Ramblings of an old Doc
And threaten blackmail if personally damaging documents found.
Published on February 6, 2017 By DrJBHL In Personal Computing

 

Things seem to get worse, not better. Ransomware is now the most common form of malware.

Now ransomware will lock your OS, as well as hold your data for ransom, bricking your computer unless you pay.

"In the space of a year, ransomware appears to have evolved on from the simple but effective strategy of locking down the files of infected targets until they pay a ransom, to incorporating additional malicious elements, such as stealing personal or financial data from the victim's system...Now cybersecurity researchers warn that new ransomware features could make life even worse for victims. Rather than just encrypting key files, ransomware could soon infect a computer to such an extent that the only two options available to the user would be to pay, or to lose access to the entire system.

According to the Malwarebytes Stateof Malware Report 2017, we're likely to see more variants of this type of ransomware, which is designed to modify the infected computer's Master Boot Record, the part of the system which controls the ability to boot into the operating system.

Once modified in this way using malicious code, the system will boot into a lock screen set up by the malware, demanding payment not only to decrypt files but also to restore access to the main operating system. The inability to do anything with the system aside from viewing the ransomware note will only give victims two options: pay up, or have their system wiped completely. It's likely to make ransomware an even more appealing avenue of attack for cybercriminals." - ZDNet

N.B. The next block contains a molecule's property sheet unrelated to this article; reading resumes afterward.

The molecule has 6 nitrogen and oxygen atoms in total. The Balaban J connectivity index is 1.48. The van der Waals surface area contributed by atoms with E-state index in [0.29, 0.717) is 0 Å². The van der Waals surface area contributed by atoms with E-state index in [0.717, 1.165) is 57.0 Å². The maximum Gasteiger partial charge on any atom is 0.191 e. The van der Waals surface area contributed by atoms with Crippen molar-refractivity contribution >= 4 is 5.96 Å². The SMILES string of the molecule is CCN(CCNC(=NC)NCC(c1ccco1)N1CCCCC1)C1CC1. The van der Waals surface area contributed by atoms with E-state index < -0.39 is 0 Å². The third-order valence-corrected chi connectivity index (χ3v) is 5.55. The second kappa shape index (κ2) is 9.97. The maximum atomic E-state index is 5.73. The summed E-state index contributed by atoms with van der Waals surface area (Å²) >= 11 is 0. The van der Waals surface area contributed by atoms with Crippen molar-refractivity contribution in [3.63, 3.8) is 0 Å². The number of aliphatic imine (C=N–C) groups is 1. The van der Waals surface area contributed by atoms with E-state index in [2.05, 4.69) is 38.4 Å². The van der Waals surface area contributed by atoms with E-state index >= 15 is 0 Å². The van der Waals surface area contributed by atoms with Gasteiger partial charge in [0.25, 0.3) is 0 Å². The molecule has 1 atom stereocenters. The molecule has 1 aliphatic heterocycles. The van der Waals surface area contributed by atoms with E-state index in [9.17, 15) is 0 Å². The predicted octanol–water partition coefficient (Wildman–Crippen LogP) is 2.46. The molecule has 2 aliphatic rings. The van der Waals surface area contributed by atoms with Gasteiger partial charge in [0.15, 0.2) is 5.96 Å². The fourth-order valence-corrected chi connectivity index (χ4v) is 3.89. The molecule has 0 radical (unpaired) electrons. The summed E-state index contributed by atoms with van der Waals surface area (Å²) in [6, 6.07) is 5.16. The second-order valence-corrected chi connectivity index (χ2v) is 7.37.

This is noteworthy, as well:

"The attacks against Western targets might not surprise. They are the countries with the most access to technology, and there's also the potential that these states are being targeted for political reasons. The researchers points out that many cybercriminal syndicates work out of Eastern Europe.

"A country that seems to be missing from this list is Russia. This isn't because Russian citizens have a firm grasp on computer security. Rather, it's an indicator that Russian ransomware developers might shy away from targeting their own," the report says." - ibid

I recommend reading the linked article.

I do not recommend paying these criminals because nothing assures you that they won't leave the malware on your computer for subsequent activation. Certainly, never pay by credit card, if you decide to pay despite this warning. After all, are these the people to trust with such info? In the end, it might just be cheaper to buy a new computer.

I also recommend taking the steps necessary to foil or recover from ransomware attacks outlined in my prior articles.

 

Source:

http://www.zdnet.com/article/ransomware-is-about-to-get-a-lot-worse-by-holding-your-operating-system-hostage/#ftag=CAD-04-10aag0g&bhid=22934121128163694730898056497463

 


Comments (Page 1)
on Feb 06, 2017